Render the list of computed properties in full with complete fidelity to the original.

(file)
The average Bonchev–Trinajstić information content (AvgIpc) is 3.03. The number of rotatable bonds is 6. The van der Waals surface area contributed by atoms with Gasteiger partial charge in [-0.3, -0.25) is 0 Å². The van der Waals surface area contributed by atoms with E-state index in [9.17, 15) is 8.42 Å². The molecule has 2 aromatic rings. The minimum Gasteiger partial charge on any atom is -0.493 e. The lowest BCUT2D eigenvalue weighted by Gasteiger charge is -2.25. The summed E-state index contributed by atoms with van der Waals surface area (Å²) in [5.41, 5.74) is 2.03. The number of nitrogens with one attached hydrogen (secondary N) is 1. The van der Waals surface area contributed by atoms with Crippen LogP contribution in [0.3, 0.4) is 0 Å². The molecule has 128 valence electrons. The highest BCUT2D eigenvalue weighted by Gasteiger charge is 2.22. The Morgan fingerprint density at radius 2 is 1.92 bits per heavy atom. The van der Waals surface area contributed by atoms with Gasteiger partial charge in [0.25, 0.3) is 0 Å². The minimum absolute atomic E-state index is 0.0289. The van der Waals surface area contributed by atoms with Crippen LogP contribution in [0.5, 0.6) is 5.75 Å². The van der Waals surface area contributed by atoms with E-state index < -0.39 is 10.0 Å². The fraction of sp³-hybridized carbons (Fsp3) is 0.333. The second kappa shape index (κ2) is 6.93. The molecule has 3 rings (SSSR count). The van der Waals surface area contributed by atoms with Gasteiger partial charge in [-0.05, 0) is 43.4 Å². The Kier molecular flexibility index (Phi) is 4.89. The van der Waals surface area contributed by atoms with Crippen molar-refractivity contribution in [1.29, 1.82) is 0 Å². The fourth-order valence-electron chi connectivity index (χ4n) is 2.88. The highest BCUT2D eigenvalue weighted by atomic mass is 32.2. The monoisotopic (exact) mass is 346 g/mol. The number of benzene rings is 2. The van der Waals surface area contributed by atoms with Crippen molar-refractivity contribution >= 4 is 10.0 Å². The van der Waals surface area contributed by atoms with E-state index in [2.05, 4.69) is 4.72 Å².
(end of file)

The average Bonchev–Trinajstić information content (AvgIpc) is 3.03. The number of rotatable bonds is 6. The van der Waals surface area contributed by atoms with Gasteiger partial charge in [-0.3, -0.25) is 0 Å². The van der Waals surface area contributed by atoms with E-state index in [9.17, 15) is 8.42 Å². The molecule has 2 aromatic rings. The minimum Gasteiger partial charge on any atom is -0.493 e. The lowest BCUT2D eigenvalue weighted by Gasteiger charge is -2.25. The summed E-state index contributed by atoms with van der Waals surface area (Å²) in [5.41, 5.74) is 2.03. The number of nitrogens with one attached hydrogen (secondary N) is 1. The van der Waals surface area contributed by atoms with Crippen LogP contribution in [0.3, 0.4) is 0 Å². The molecule has 128 valence electrons. The highest BCUT2D eigenvalue weighted by Gasteiger charge is 2.22. The Morgan fingerprint density at radius 2 is 1.92 bits per heavy atom. The van der Waals surface area contributed by atoms with Gasteiger partial charge in [0.25, 0.3) is 0 Å². The minimum absolute atomic E-state index is 0.0289. The van der Waals surface area contributed by atoms with Crippen LogP contribution in [0.5, 0.6) is 5.75 Å². The van der Waals surface area contributed by atoms with E-state index < -0.39 is 10.0 Å². The fraction of sp³-hybridized carbons (Fsp3) is 0.333. The second kappa shape index (κ2) is 6.93. The molecule has 3 rings (SSSR count). The van der Waals surface area contributed by atoms with Gasteiger partial charge in [-0.05, 0) is 43.4 Å². The Kier molecular flexibility index (Phi) is 4.89. The van der Waals surface area contributed by atoms with Crippen molar-refractivity contribution in [1.29, 1.82) is 0 Å². The fourth-order valence-electron chi connectivity index (χ4n) is 2.88. The highest BCUT2D eigenvalue weighted by atomic mass is 32.2. The monoisotopic (exact) mass is 346 g/mol. The number of benzene rings is 2. The van der Waals surface area contributed by atoms with Crippen molar-refractivity contribution >= 4 is 10.0 Å². The van der Waals surface area contributed by atoms with E-state index in [2.05, 4.69) is 4.72 Å².